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Wooden Products

Traditional German Wooden Decorations

 

History & Traditional Figurines:

The founders and trustees of German Christmas Market of NJ pride ourselves in only selling authentic traditional German Christmas decorations. We import directly from the companies in Germany whose artisans have been making these items for generations…which is why you will only find these items for sale in our Cookie Hut in the Conservatory building, along with our imported cookies, chocolates, etc.  You will not find mass-produced cheap knock-offs at our market. As a 501.c.3 non-profit, our profits go back to local charities.

 

The Erzgebirge (“Ore Mountains”) region of Germany lies within the state of Saxony, along the German-Czech border. Historically, the region was known for its rich deposits of silver and other precious metals, thus mining was the predominant occupation.  With the large dense forests all around them, many miners began making wooden toys and especially Christmas ornaments and decorations to subsidize their meager wages. Most of these traditional decorations utilized candles, the soft warm glow in the windows meant to lead the miners back to their cozy homes on dark winter nights. In the 1700s, as the mines became depleted, the villagers had to find new professions and turned to woodworking full-time.  These skills have been handed down through the generations and today’s craftsmen/women still use the many of the same methods and tools.  The themes in the scenes and the figurines honor the region’s mining heritage as well as the farmers, hunters and wood-gatherers that supported them.  The city of Seiffen and Dresden their famous churches are often featured.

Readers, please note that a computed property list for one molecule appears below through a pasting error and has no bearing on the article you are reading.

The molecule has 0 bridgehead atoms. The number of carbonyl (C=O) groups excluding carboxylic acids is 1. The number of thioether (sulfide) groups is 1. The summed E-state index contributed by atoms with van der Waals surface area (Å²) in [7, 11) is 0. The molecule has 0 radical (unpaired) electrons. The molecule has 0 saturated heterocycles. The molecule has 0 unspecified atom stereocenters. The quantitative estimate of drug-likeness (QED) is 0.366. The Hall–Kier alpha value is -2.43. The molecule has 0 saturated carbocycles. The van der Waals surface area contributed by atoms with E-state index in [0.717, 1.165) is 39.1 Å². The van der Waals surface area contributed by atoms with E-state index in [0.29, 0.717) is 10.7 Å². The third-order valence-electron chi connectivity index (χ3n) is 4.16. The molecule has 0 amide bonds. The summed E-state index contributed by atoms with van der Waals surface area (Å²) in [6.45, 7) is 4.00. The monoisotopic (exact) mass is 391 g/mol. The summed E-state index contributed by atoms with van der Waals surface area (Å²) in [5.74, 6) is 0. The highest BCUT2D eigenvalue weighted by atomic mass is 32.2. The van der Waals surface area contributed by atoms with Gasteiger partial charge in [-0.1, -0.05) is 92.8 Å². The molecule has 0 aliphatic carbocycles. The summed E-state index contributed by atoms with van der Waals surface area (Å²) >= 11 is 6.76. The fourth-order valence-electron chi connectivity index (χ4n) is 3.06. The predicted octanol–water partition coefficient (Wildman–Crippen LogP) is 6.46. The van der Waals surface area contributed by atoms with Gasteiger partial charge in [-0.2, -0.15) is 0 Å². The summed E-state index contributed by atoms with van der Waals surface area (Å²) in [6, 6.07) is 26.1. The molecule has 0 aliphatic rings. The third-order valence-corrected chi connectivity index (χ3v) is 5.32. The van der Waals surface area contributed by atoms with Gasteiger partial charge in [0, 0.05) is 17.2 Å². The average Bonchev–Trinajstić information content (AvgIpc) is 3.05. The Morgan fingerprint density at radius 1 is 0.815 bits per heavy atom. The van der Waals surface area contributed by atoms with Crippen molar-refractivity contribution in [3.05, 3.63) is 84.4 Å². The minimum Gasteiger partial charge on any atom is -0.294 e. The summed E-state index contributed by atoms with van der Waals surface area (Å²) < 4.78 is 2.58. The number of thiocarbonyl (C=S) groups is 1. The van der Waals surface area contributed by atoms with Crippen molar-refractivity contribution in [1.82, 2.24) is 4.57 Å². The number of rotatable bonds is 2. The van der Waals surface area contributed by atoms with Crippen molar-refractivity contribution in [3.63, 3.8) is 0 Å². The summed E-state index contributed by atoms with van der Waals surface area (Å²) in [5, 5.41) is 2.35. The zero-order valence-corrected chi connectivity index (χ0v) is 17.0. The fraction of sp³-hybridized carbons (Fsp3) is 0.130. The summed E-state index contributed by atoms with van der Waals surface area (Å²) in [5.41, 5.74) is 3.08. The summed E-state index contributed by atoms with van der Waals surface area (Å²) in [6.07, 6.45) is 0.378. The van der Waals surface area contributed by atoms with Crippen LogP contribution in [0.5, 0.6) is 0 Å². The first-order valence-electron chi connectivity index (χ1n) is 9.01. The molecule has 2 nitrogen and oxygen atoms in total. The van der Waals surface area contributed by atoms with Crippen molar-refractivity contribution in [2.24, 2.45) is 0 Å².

Smoker Man (Rüchermann)